Among a number of personal resolutions I made for myself many years ago was a determination to do a better job of writing down the important things that come along from day to day. There is something magical about the act of committing thoughts, ideas and observations to written words. The Scottish poet John Barry once told us that “God gave us the gift of memories that we might have June roses in the ‘November’ of our lives”. The things that are happening to us and around us today are likely to be those memories that bring us moments of pleasure and happiness in our ‘tomorrows’; I have found this to be one of life’s great truths.
My first ancestor to settle in America was named Tristram Coffin. Tristram was one of the original settlers of Nantucket Island – one of six Englishmen who purchased the island from its native inhabitants, and set about making it a self-reliant homeland. Beginning in the year 1659 he and his successors began keeping a record of the important things that happened in their new home. I am lucky enough to own a reproduction of that diary and every now and then I sit down with that thin volume, both because of the education involved in that study and because the very exercise serves to remind me that real history is most often written with a humble pen.
I notice, for instance, that in 1666 the first grist mill went into operation on the island, operated by Peter Folger who – exactly one year later – would father a daughter he would name Abiah, who would become the mother of Benjamin Franklin.
In 1695 – it is recorded – a French privateer anchored off shore and sent a large contingent of men to raid settlers’ houses for food.
1786 was a banner year for Nantucket’s whaling fleet, with 80 vessels leaving for northern waters, usually for cruises lasting for one year or more.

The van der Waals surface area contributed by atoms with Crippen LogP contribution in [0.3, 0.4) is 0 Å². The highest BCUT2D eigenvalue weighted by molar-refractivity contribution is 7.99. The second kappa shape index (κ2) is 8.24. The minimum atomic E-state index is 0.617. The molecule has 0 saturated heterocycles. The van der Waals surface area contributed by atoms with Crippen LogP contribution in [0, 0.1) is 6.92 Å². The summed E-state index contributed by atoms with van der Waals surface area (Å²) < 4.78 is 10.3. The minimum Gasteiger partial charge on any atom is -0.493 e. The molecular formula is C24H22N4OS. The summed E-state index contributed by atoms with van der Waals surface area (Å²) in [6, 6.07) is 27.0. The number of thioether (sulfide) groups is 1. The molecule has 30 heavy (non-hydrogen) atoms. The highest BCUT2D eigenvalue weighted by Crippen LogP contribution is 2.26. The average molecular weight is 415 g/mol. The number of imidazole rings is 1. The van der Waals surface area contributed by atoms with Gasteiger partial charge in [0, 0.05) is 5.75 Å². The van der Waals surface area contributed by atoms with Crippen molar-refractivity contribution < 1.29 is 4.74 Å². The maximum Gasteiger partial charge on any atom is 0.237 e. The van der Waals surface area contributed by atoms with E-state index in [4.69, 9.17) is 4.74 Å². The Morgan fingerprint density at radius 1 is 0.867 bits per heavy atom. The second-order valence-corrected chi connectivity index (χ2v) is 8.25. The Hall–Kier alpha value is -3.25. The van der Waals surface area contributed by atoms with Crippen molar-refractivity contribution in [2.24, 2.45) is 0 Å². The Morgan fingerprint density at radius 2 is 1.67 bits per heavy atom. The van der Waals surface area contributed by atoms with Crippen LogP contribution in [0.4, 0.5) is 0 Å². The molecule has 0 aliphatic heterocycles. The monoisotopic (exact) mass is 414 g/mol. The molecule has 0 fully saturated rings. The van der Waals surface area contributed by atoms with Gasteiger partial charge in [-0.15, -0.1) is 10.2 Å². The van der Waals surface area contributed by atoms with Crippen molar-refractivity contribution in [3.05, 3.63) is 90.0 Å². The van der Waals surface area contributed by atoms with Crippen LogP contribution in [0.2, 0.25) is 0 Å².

The patriotism of those early New Englanders is reflected in the grim statistics compiled during the course of the Revolutionary War: Between 1776 and 1781, it is recorded that more than 1,600 Nantucketers lost their lives in that conflict. We sometimes lose sight of the cost in lives brought about by that long-ago fight for independence.
The 1810 census revealed that the island’s 6,807 human inhabitants shared space with “332 horses, 15 oxen, 505 cows, 355 swine and about 10,000 sheep”.
The year 1820 saw Daniel Webster coming to Nantucket to try a case in court while far out in the distant Pacific, the hometown ship “Essex” was sunk by a whale, the survivors resorting to cannibalism in order to stay alive.
I find my curiosity aroused by entries which leave untold the “rest of a story”. Take for example this one from the year 1860: “Phoebe Fuller was attacked by Patience Cooper on November 22nd and died on December 12 from her injuries.” Or this 1822 notation: “ The ship ‘Globe’, Cap’t Thomas Worth sailed. During 1823 the crew mutinied, killing Cap’t Worth and three officers. The ship returned to Nantucket Nov. 14th, 1824.”
One of the most curious entries comes in the year 1780: “On May 19, with the wind southwest, rain fell intermittently until 10 o’clock, followed by semi-darkness. About noon the darkness was succeeded by a heavy yellow condition, which continued until mid-afternoon. This became known as the ‘yellow day’”. (The most extensive ever known, covering the entire eastern section of the United States and Canada.)
Flipping through the pages of this “local” diary, I find myself looking at 307 years of history, as seen and recorded through the eyes of succeeding generations of Nantucketers who felt it important to write down the highlights of island life as they saw it, from who was born and who died, to events which are sad, poignant, humorous and always . . . human. And here and there, I run into the name of my 8th great grandfather and his peers and descendants.
And what about that long-ago personal resolution ? I find myself “writing down history” as a way of life.
Tall ships with acres of billowing sails once made northeastern sea ports among the busiest in the world.
Those who settled the towns and villages of New England left behind thousands of country cemeteries in which they “wrote down history” on tablets of quarried stone such as these lichen-covered examples over-looking the nearby Atlantic.